Rome wasn’t built in a day, but it might have been built faster than a local judge is taking to figure out whether to close a road.
More than 34 weeks have passed since the last word was uttered in a trial pitting Copley Township against the city of Fairlawn.
As you probably know, thanks to years of controversy, the road in question is Rothrock, which runs directly in front of a proposed 24-hour Walmart/Sam’s Club megacomplex on 40 Copley acres.
Summit County Common Pleas Judge Alison McCarty has yet to hand down her ruling, and late last week she wouldn’t even provide a rough estimate on how much longer it might take.
Rothrock is a two-lane, almost-rural road on the western tip of Fairlawn that winds around the Rosemont Ridge development.
Rosemont is not your everyday neighborhood. Current real estate listings show houses on the market for $369,900, $599,900 and $759,000.
The battle lines are clear.
• Fairlawn: It’s our road. We can close it to protect our residents from ridiculous amounts of traffic.
• Copley: You’re just doing this out of spite because Walmart is leaving you for us. The public paid for this road, and the public desperately needs this road, so the public should be able to use it.
That, when all is said and done, is pretty much how the whole thing boils down.
But plenty more has been said and done along the way, as witnessed by the length of the trial — six weeks — and the length of time this issue has been floating around in the public eye — six years.
When the lawyers finally ran out of breath shortly before 5 p.m. July 13, McCarty told them she would hand down her ruling “after careful deliberation of both sides’ arguments,” the Beacon Journal reported the next day. “She gave no timetable for her decision.”
As of this morning, she has been doing her homework for 240 days. Good lord. The U.S. Supreme Court needed only 103 days to decide Miranda v. Arizona.
Yes, there’s a lot riding on this decision.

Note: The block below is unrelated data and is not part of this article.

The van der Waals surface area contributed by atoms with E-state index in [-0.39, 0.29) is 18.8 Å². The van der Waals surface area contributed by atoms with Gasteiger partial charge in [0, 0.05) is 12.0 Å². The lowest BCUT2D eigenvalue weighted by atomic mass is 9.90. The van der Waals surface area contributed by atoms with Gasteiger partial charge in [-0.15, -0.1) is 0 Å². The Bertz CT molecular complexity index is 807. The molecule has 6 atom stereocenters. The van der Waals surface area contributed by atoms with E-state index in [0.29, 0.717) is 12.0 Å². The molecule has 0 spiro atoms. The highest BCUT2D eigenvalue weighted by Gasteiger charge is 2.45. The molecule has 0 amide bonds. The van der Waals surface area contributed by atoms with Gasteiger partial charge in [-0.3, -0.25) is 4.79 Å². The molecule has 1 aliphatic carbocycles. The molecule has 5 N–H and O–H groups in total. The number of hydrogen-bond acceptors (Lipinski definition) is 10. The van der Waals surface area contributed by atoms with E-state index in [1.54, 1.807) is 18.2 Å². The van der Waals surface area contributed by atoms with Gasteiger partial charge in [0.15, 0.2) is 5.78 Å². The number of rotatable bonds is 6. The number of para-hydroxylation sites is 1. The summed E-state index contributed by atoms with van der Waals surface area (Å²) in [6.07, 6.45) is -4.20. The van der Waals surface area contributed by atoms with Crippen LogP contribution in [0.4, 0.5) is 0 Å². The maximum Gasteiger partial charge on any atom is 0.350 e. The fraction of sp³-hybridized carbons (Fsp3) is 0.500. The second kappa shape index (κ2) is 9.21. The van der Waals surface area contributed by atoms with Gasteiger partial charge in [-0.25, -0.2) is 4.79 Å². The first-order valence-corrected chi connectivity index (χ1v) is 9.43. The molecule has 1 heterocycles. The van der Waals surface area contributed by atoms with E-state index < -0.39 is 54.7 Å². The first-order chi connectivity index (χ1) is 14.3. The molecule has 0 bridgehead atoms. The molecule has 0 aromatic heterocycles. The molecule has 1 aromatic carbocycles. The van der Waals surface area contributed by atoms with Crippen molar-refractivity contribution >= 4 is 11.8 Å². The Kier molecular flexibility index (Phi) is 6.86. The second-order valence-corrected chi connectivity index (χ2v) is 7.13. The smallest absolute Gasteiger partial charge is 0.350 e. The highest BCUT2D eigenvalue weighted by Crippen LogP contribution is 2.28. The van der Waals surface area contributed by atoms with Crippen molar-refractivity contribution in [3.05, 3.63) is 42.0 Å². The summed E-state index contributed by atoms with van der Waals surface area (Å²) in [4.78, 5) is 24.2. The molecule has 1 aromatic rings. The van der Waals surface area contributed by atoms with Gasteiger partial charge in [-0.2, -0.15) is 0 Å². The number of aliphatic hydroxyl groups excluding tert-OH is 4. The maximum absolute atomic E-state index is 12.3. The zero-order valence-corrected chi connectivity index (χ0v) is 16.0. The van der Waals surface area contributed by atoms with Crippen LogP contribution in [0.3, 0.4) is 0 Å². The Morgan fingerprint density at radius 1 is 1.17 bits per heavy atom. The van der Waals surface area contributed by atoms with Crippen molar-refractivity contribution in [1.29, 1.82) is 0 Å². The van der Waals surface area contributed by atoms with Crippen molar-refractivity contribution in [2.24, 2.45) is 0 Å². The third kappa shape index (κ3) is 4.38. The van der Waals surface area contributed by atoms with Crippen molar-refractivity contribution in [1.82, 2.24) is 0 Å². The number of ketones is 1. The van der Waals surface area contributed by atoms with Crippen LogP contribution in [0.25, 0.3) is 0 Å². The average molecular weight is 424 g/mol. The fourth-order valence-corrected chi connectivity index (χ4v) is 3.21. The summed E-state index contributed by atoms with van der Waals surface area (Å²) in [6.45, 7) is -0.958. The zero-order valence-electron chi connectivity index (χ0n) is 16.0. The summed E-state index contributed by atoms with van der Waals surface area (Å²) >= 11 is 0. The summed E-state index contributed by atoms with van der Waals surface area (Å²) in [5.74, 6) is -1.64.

Allowing the permanent closing of Rothrock between Cleveland-Massillon Road and the new Walmart/Sam’s could turn the motoring circus of Montrose into perpetual gridlock.
Transportation experts estimate the addition of those huge stores would increase traffic near the site from 3,000 cars a day to 13,000 — all of which could get to Walmart only from the north, via state Route 18, which is already the heart of the Montrose madness.
On the other hand, prohibiting the closing would bring a perpetual swarm of cars and trucks to all sides of a largely residential area that includes not only Rosemont Ridge’s 168 homes, but also 104 units at the Enclave condos, as well as 600 residents in the Fairway Park luxury apartments and 132 residents at the Copley Place senior complex.
Leaving the road open also would pull plenty of additional cars off Interstate 77 onto the already congested Cleveland-Massillon Road.
The Battle of Rothrock Road began way back in October 2006, when the initial warning shot was fired by the developer, who sent a letter to Copley’s attorney. The letter asked about road improvements and signs in connection with the potential construction of two huge, unnamed stores, both more than twice the size of the township’s biggest store, the 45,000-square-foot Best Buy.
Things really heated up in early 2008, when the same developer submitted a site plan labeled “Walmart.”
But a few days before Christmas in 2008, the Beacon Journal declared the whole thing dead, quoting Walmart officials who said they had decided to spend $800,000 renovating the existing Fairlawn operation in Rosemont Commons, less than a mile away.
Then, suddenly, after an 18-month truce, the original proposal resurfaced. All hell broke loose. Since then, half a dozen lawsuits have been filed.
I’ve been watching this unfold with mixed emotions.
I can certainly sympathize with the homeowners, whose neighborhood will take an aesthetic, aural and financial beating if Rothrock stays open.
But the west side of Rothrock has been zoned commercial since 1989. Rosemont Ridge started sprouting houses in 1994. Should those homeowners be shocked that an area zoned commercial eventually would draw commercial enterprises?
The greater public good — if there is one in this mess — clearly calls for keeping Rothrock open and widening it considerably, with the good folks down in Bentonville, Ark., picking up the tab.
Either way, it’s time to stop prolonging the agony.
Here’s how long this thing has been in limbo: A child born when the idea surfaced would be in first grade today.
Maybe the same dog that ate that kid’s homework ate the judge’s, too.
Bob Dyer can be reached at 330-996-3580 or email@example.com.